Ungrateful

By , liberty township, OH
Ungrateful
“Mooooom!” yelled Samantha, “I found what kind of phone I want!”
Mrs. Hopwell let out a long breath. “What do you mean new phone? You got the brand new one last month and it’s still good.”.”
“Yeah but this one’s white. How cool is that?” she returned.
“What? Sam come down here I can barely understand a word you’re saying.”!” Mrs. Hopwell replied. She recently became hard of hearing due to her age.
Sam sprinted down the stairs with excitement. “Look,, look,, look.”!”
Mrs. Hopwell scanned the article page up and down a few times before putting on her glasses. “I don’t see what you like so much about this phone. It’s the same phone except it’s white,” she reasoned, “we aren’t getting you a new phone.”
“But please?”
“No and if you keep asking you’re going to lose the one you have right now.”
“Ugh mom you never get me anything!” Sam said as she stomped away from her mom up to her room with everything she could ever want. Who said money can’t buy happiness? “If mom won’t buy it for me, daddy will,” she muttered to herself. Her dad had always been a push over. Anytime she wanted the latest technology her mom wouldn’t give her, he would go out and buy it the next day to surprise his favorite girl.
Meanwhile downstairs Mr. Hopwell had just gotten home. “Had a tough case today,” he said as he usually does, “but as usual, I came through and it should be over with tomorrow,” he said as he strutted around the kitchen.
“That’s why you’re the best around,” Mrs. Hopwell replies, “meanwhile have you seen those clouds outside?”
“Yeah, pretty nasty, I’m sure it’ll just blow over,” Mr. Hopwell said, “but maybe we should put on the news just in case.”
Mrs. Hopwell stood up and made her way to the living room with their 90 inch monster of a television was. She turned it on and instantly football highlights came on.
“Good for nothing Bengals. Gonna be another great season I see,” Mr. Hopwell said sarcastically.
Mrs. Hopwell flipped through the channels until she found a news channel. “Looks more serious than just a big storm,” she said as she bit her nails, “Do you think we need to go to the cellar?”
“Nah,” her husband replied as he pulled out some leftover pizza, “It’ll be gone in an hour.”
After becoming bored of the infinite fun that is her room, Sam went down the stairs and into the kitchen.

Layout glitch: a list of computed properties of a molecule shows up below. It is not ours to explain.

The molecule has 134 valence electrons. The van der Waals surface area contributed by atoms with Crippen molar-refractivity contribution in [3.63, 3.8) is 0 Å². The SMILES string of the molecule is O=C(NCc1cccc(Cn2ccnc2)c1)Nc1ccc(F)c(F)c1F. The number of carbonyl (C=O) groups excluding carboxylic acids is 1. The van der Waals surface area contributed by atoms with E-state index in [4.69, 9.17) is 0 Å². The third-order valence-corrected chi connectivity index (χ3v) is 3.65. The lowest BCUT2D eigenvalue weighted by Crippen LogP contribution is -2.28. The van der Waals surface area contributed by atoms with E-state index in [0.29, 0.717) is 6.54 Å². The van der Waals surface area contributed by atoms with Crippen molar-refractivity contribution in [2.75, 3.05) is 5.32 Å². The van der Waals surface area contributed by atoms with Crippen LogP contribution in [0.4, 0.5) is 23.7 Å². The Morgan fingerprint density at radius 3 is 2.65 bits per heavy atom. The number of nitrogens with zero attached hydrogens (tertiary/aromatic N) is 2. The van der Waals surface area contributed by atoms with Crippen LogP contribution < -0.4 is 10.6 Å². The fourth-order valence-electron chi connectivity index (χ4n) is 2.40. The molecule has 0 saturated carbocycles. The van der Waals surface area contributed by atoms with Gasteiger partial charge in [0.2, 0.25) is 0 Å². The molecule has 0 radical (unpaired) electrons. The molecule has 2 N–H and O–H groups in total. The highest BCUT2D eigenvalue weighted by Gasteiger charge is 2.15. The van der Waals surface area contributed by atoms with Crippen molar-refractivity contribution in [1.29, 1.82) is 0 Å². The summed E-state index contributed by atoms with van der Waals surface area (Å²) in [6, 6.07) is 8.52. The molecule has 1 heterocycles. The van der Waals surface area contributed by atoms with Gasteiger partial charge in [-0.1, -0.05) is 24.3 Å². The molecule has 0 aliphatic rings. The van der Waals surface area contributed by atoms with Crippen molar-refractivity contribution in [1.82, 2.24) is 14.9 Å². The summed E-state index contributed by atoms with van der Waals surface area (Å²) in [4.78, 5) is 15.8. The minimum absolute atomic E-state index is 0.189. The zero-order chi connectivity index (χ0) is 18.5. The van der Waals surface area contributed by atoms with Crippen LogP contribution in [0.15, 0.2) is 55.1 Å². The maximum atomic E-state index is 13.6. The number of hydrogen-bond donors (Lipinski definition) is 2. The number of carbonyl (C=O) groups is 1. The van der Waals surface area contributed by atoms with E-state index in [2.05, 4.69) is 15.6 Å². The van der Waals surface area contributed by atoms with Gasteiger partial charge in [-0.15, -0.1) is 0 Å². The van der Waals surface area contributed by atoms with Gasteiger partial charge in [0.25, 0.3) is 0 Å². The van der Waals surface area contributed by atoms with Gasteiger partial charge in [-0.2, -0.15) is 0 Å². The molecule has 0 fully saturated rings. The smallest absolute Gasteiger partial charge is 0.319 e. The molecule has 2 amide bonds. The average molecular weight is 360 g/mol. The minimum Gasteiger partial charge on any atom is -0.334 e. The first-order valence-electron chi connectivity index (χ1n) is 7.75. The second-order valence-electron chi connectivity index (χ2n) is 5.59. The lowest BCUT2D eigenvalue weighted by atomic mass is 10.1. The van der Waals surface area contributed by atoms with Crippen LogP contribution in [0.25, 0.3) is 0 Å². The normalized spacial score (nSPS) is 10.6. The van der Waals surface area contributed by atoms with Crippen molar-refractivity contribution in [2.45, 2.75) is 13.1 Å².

“Hey Sam, want some dinner?” her mother asks.
“I’m not talking to you.” She snapped as she walks out into her garage and onto the driveway. Laying on her back, she watched the clouds moving, one of her favorite things to do during storms, except there was no rain.
After about fifteen minutes she sat up. “Where’s that noise coming from?” she muttered to herself. Loud, noisy, irritating sirens. Not police sirens, tornado sirens. She sat up and checked her phone. “September 3rd,” she whispered to herself “Aren’t they supposed to test those at noon?” She shrugged her shoulders and went back to laying on the driveway.
Everyone knew that the sirens were tested at 12:00 on the dot the first Monday of every month. It was Monday. 6:47 PM.
“Oh god now what?” Sam said, “trains? There aren’t any trains around here.” She said as she walked to the end of her driveway and looked up in awe.
Staring her in the face was a massive funnel cloud. A tornado. It looked close, but in reality about half a mile away. That’s when she felt a tug on her arm and she turned to see her mother’s panicked face. “Come on Sam!” They both start running into the house and down stairs into their cellar where Mr. Hopwell was waiting for them.
Once everyone was inside he closes and locks the big, metal, cellar door as the loud cracks made their teeth shake.
“No,” he muttered under his breath, “the foundation.”
Just then, the cracks became louder and louder until it became deafening and the tornado was as loud as could be.
One minute. Two minutes. Five minutes. It’s hard to tell how long it’s been when you’re 30 feet underground curled up in a ball crying, not knowing what’s happening.
Finally, Mr. Hopwell rises fast as molasses and turns the big metal wheel on the door. Bright, blinding light cascades down the stairs and into the damp, bleak cellar. The only thing visible is stairs, leading to the outside. As a whole, the Hopwell family drudges up the stairs to see what awaited them at the top. Again, Sam starts crying. “All our stuff,” she whimpered “all my stuff… it’s gone. Everything I could have ever wanted. Gone.”





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